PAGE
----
Motorclassica 2014, the Australian International Concours d’Elegance & Classic Motor Show, was the most successful one yet, with over 20,000 people attending Melbourne’s Royal Exhibition Building over the three days.
Now in its fifth year, Motorclassica’s status as Australia’s premier classic car event was further reinforced by the presence of Gina Campbell, Donald Campbell’s daughter, as the special guest for 2014. Gina, a world speed record holder in her own right, took part in a special tribute to the 50th anniversary of her father’s greatest achievement, when he became the only person in history to set the world speed record on both land and water in the same year. I had the great privilege to conduct an exclusive 30 minute interview with her, who I found fascinating to talk with – stay tuned for more information!
In many ways I thought the unofficial theme of Motorclassica for 2014 was the show of contrasts, with the contemporary equivalent of many of the classic cars also on display. For the second year in a row Mercedes-Benz chose to host the Australian debut of an new model, the all new S-Class Coupe, which was positioned directly facing an iconic 1950’s 220 convertible – the steering wheel on that car I believe could be considered a work of art! Likewise several beautiful Jaguar E-Types were complimented by a brand new F-Type R Coupe, and both a current and first generation Aston Martin Vanquish were present. Special thanks go out to the staff at the Jaguar stand, who were particularly friendly and helpful.
Courtesy of the luxury sports car specialists Lorbek there was the recently released Ferrari 458 Speciale and Lamborghini Huracan at the show, together with several new McLarens and some lovely classics, both an 1980’s and 1950 style Ferrari Testarossa. Compared to the elegance of the 50’s Testarossa I thought some of the aerodynamic additions on the 458 looked a little overdone, such as the carbon fibre “shark fins” in front of the rear wheel arches. On the other hand while the Lamborghini Huracan doesn’t represent a big leap in styling, such as from the Muira to Countach, I believe it looks well resolved, a logical evolution of the previous design.
Motorclassica’s collector car auction on Saturday evening saw a rare 1954 Bentley R-Type Continental, the original 1955 Australian Motor Show car, and the only one of its type to ever come to Australia, sell for almost $1.1 million. Rare as it may be, if I had my pick out of all the cars at the auction it’s not what I would have bought. Instead I would have gone for a lovely one-off Ferrari, a 1969 “410 GTC Speciale”. The bodywork is almost the equivalent of a combination of Ferrari’s greatest hits, with cues from several classic 1960’s designs, including the 275 GTB and 250 GTO. Actually I thought it was better looking in the metal than the 275 GTB I photographed last year. One nice detail in particular is the step in the shoulder of the car above the door handles, it’s a very sculptural touch.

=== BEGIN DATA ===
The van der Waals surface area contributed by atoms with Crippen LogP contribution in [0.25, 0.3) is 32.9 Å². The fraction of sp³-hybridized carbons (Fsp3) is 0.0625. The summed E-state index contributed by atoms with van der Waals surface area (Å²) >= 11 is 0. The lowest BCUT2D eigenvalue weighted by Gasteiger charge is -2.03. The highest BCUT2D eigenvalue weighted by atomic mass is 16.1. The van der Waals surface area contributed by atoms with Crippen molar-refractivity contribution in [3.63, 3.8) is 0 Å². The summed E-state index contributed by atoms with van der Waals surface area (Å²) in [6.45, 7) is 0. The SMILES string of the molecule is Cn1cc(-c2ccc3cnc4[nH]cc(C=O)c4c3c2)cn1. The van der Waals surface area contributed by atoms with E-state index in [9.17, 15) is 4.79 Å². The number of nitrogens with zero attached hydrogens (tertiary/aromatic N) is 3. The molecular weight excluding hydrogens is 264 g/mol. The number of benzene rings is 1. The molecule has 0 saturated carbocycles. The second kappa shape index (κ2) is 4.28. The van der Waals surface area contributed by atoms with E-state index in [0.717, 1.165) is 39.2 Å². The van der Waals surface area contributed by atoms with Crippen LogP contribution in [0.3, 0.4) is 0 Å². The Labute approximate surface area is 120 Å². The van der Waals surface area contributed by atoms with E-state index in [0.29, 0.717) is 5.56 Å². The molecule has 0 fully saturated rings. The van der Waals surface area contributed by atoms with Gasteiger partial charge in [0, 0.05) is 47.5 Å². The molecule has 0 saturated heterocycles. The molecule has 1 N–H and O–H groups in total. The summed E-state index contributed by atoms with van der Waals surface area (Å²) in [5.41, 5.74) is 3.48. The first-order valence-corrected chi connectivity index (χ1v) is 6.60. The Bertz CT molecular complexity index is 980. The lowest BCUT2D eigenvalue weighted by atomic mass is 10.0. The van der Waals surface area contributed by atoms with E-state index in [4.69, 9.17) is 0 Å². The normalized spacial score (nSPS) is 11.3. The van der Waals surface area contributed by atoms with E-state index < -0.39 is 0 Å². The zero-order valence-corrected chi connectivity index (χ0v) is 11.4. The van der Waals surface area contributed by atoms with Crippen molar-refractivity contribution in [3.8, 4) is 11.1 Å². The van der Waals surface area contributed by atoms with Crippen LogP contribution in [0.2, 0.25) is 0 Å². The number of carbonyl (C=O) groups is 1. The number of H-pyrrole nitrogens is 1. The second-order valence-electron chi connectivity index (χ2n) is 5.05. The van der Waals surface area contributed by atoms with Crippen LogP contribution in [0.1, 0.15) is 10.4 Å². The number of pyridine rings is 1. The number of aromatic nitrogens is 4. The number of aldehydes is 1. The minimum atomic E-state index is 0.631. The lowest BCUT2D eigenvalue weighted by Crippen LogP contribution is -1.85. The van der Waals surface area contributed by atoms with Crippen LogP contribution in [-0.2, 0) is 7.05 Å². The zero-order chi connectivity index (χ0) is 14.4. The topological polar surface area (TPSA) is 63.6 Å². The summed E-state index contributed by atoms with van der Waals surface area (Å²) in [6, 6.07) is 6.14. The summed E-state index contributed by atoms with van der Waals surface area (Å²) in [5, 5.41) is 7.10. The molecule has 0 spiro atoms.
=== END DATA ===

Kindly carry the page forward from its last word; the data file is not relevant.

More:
As this year marked the 100th anniversary of Maserati, and the 50th anniversary of the Ford Mustang, it was great to see classic models on the streets of Melbourne during Tour Classica, including several Maserati Ghiblis.
One vehicle at the show which had several distinctive features that caught my eye was a 1959 Jensen 541 R. Instead of having turn indicators mounted near the rear bumper bar or fenders, they were located high up on the car’s C Pillars (The metal between the rear and side windows). While the owner mentioned his first impression was that they were an afterthought, I think if the indicator lenses were flush with the body it might work well. Other unusual details include window winders deeply recessed into the door panels, and a cover in front of the radiator to completely close off the grille to help prevent the car freezing, handy for the winters of Europe.
In addition to all the cars on display, a new addition for the show in 2014 was the display of a range of vintage bicycles. One feature which I thought looks decidedly odd on the Side by Side Sociable from 1882 were the cut-outs added into the top of the seats, like the breathing hole of a dolphin. Another distinctive arrangement I thought was the light mounted inside the centre of the wheel on the 1886 “British Challenge” Penny Farthing. Made by no less a brand than Lucas, also known as “The Prince of Darkness” by some classic vehicle owners!
Any rumours that Motorclassica will be merged with other car shows or changing location was quickly dispelled during the press launch. Motorclassica Event Director Paul Mathers confirmed plans are well underway for the 2015 show, with the Royal Melbourne Exhibition Building already booked for 23 to 25 October next year. For more information, please visit www.motorclassica.com.au